The news of water scarcity and droughts are no longer a surprise, even for a place like Manipur which falls in the geographical belt which receives one of the heaviest monsoons in the world. In the years ahead things can only get worse, and if precautions are not taken, even disastrous. The fact is, it is unusual for ponds and other forms of water reservoirs, natural and artificial, to dry up completely, but this is happening. There probably are many reasons for this, but here as some which are obvious even to lay folks, but because of their everydayness, serious heed not paid to, apart from platitudes and homilies from politicians and activists alike. One of these is deforestation and the consequent loss of the soil to retain moisture, causing mountain streams and rivers to run dry faster. Let us face it, deforestation is a reality in the state. The second reason is related to the first. While people’s lifestyle may not have changed much, practices which were not permanently damaging to the environment when the population was small, would and probably have become a big threats to the eco system now. The slash and burn agriculture for instance, when practised by a limited number of people, would have left time for the slashed and burned hillsides to regenerate when the agriculturists, in periodic rotational cycles, went to other sites to carry on their agriculture before returning to the same spot years later. Quite obviously, with a larger number of people doing it, the scenario would be altogether different, all for the worse.
Though bad, these causes can be rectified, for example, by the introduction of more scientific methods of agriculture, or prevention of commercial logging etc. But there are factors which are beyond easy human control. The drought reports from the hills hence are also a reminder that water resources are limited and cannot be augmented at all by artificial means. If more people are using it, there will be less volume per capita available. This is a problem throughout the world. China’s three great rivers, Yangze, Hwang Ho, and Huai Rivers today are reportedly dry before they reach the sea because of overuse. Similarly, the Colorado River in the US virtually has no water today by the time it crosses into Mexico, causing tensions. It is for the same reason that the Indus Water Treaty 1960 between Indian and Pakistan is also becoming problematic today. Then there is also the issue of global warming, which is again beyond ordinary control of any particular community, and would have to be fought together by the whole world. But while the global climate battle is being fought, local communities have their private battles to fight. The current Ukhrul drought case is an indication of this. What must be kept in mind in this battle is, since the availability of water cannot increase, except in the event of a miracle, the strategy must be to use whatever water available prudently. What is also needed is to determine scientifically the exact volume of water available in the state and its various sub-regions each year from monsoon discharge, and then work out the optimum way to tap this available resource. The same problem came to the fore during another discussion on the problems and prospects of horticulture in Manipur organised by the Editors’ Guild in collaboration with the Horticulture department recently. Of the many stumbling blocks before intensive off season cash crop cultivation raised by farmers is the question of water shortage.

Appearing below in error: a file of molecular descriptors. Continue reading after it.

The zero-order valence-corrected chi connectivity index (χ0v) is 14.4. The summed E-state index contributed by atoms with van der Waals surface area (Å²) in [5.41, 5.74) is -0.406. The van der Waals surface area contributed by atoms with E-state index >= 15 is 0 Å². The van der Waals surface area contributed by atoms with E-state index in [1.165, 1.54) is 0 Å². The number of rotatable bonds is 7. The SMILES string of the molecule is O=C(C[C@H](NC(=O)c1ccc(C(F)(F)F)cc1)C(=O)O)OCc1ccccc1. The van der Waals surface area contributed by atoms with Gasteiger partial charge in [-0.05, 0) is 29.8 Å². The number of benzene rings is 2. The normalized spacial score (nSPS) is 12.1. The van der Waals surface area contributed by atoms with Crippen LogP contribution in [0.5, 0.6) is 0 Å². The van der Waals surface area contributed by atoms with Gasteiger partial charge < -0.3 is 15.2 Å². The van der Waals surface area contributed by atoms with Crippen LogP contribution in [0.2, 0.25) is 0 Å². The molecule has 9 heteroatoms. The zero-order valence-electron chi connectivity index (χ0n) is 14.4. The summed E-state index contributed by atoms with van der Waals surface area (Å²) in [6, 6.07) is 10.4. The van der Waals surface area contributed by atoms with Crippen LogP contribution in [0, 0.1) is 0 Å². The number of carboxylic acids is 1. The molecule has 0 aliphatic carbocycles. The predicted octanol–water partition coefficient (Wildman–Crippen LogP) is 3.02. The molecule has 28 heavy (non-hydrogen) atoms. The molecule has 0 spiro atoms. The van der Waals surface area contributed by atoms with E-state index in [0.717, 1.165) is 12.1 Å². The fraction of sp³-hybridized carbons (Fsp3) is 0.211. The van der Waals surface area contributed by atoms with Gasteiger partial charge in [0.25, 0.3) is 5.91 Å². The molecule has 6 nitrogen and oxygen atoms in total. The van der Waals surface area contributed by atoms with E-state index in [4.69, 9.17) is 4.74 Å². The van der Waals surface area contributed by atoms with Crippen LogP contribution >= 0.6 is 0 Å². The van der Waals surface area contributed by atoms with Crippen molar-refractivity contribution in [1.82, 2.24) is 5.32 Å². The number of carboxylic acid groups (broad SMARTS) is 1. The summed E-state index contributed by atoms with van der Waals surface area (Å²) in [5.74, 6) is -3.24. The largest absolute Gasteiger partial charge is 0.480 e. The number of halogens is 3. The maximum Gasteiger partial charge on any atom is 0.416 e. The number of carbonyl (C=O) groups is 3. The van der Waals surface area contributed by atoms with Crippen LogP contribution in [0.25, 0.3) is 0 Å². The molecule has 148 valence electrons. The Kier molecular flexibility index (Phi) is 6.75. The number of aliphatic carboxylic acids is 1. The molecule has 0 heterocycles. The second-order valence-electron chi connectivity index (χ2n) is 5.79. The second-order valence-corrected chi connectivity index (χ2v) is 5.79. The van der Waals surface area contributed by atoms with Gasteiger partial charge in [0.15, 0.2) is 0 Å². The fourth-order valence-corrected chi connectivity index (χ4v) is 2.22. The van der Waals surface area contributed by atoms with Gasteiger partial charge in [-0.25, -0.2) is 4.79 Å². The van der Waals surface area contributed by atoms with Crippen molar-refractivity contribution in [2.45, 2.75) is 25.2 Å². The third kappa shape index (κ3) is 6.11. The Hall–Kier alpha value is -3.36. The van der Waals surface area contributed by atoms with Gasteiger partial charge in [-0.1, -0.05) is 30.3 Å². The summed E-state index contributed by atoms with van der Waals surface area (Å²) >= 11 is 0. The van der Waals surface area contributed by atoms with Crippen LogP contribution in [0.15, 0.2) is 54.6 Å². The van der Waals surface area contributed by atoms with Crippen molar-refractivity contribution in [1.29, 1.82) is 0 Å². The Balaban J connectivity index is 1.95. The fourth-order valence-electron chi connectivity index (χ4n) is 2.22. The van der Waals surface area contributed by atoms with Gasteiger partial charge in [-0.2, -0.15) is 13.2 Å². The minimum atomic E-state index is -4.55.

While issues like food production can be augmented through human will, water availability is destiny, and nothing except divine intervention can make it change. The only recommendation therefore can only pertain to prudent and scientific use, as well as equitable distribution of available water. This should also be a thought for the Manipur government to begin thinking seriously on introducing a full-fledged independent environment management department under a cabinet minister. Or perhaps a department such as the Irrigation and Flood Control Department can be reoriented towards this mission. Let it be realised, in the years ahead, the greatest threat to the welfare of the people of the state will hinge on the environment question. If neglected, this can spell the doom of populations, and there are plenty of examples of exoduses of people from their homelands induced by environmental disasters.